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Know your rights: Overtime pay – Jasper Employment and Education Centre

by Ginette Marcoux, JEEC executive director

Our Centre fields many questions regarding both workplace and housing issues. In efforts to keep seasonal and permanent workers informed on their rights, the Fitzhugh has partnered with the Jasper Employment & Education Centre to delve into the rights of both employees and employers in a bi-monthly column, in which Ginette Marcoux will answer some of the questions frequently asked at the JEEC. 

Question: What are the rules for overtime pay? Can an employer bank overtime pay?

Answer:  Overtime is all hours worked over eight hours in a day or 44 hours in a week, whichever is greater. This is referred to as the 8/44 rule. It is important to note that the rule of overtime applies even when an employee is working in other departments, under Labour Legislation, it is recognized as the same employer.

Basic pay rate

Except where there’s a written overtime agreement, an employer must pay an employee overtime pay of at least 1.5 times the employee’s regular wage rate for all overtime hours worked.

Banked overtime

Sometimes, instead of paying overtime pay, an employer may give an employee time off work with pay (banked overtime) as part of a signed overtime agreement between the employer and employee.

Employees must use up banked overtime within three months of the end of the pay period in which they earned it, unless a special permit issued by the Director of Employment Standards allows the overtime banking period to be extended.

• No amendment or termination of the agreement is to be effective without at least one months’ written notice given by one party to the agreement to the other.

• It is important to note, that effective Jan 2018 any overtime banked will be paid out at 1.5 x hourly wage.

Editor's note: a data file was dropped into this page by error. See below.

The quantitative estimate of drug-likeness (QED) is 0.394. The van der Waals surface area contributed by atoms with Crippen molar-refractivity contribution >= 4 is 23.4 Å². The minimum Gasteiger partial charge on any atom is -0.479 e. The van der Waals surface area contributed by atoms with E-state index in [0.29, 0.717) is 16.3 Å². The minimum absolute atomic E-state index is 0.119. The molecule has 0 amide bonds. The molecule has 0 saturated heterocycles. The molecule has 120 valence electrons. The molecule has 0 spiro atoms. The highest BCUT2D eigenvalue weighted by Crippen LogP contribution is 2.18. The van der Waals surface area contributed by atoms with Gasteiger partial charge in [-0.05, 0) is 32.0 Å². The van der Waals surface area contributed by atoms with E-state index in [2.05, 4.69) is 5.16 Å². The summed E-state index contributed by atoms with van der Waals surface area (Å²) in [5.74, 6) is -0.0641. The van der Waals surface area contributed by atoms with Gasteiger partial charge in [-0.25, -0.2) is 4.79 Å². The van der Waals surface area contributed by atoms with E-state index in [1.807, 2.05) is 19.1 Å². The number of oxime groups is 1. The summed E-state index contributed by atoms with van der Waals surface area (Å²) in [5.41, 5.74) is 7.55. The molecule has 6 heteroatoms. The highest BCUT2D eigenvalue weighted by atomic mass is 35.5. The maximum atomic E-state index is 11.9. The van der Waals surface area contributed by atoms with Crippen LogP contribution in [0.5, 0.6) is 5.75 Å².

Change of ownership

When a business changes ownership, it doesn’t affect an employee’s overtime benefit entitlement. The previous owner must pay all overtime pay accumulated up to the date of transfer of ownership, and the new owner must grant any banked overtime.

Overtime owed at termination

When either the employer or employee ends the employment relationship by giving a written notice of termination, the employer can require the employee to use up some or all outstanding banked overtime during the notice period.

Whether or not any notice of termination was provided, any banked overtime not provided and taken with pay by the end of the last day of employment must be paid out at 1.5 times the employee’s regular rate of pay at the time it was earned.

Non-eligible employees

The following employees aren’t eligible for overtime hours and overtime pay:

• managers, supervisors and those employed in a confidential capacity

• licensed salespersons of real estate and securities

• licensed insurance salespersons who are paid entirely by commission income

• counselors or instructors at an educational or recreational camp that is operated on a charitable or not-for-profit basis for children, persons with disabilities, or religious purposes

• domestic employees (rest periods and days of rest legislation still apply).

For more detailed information: work.alberta.ca/employment-standards.

What’s concerning you? Send us your questions and it may be featured in the upcoming column.

Submit your questions to ginette@jasperemployment.com.

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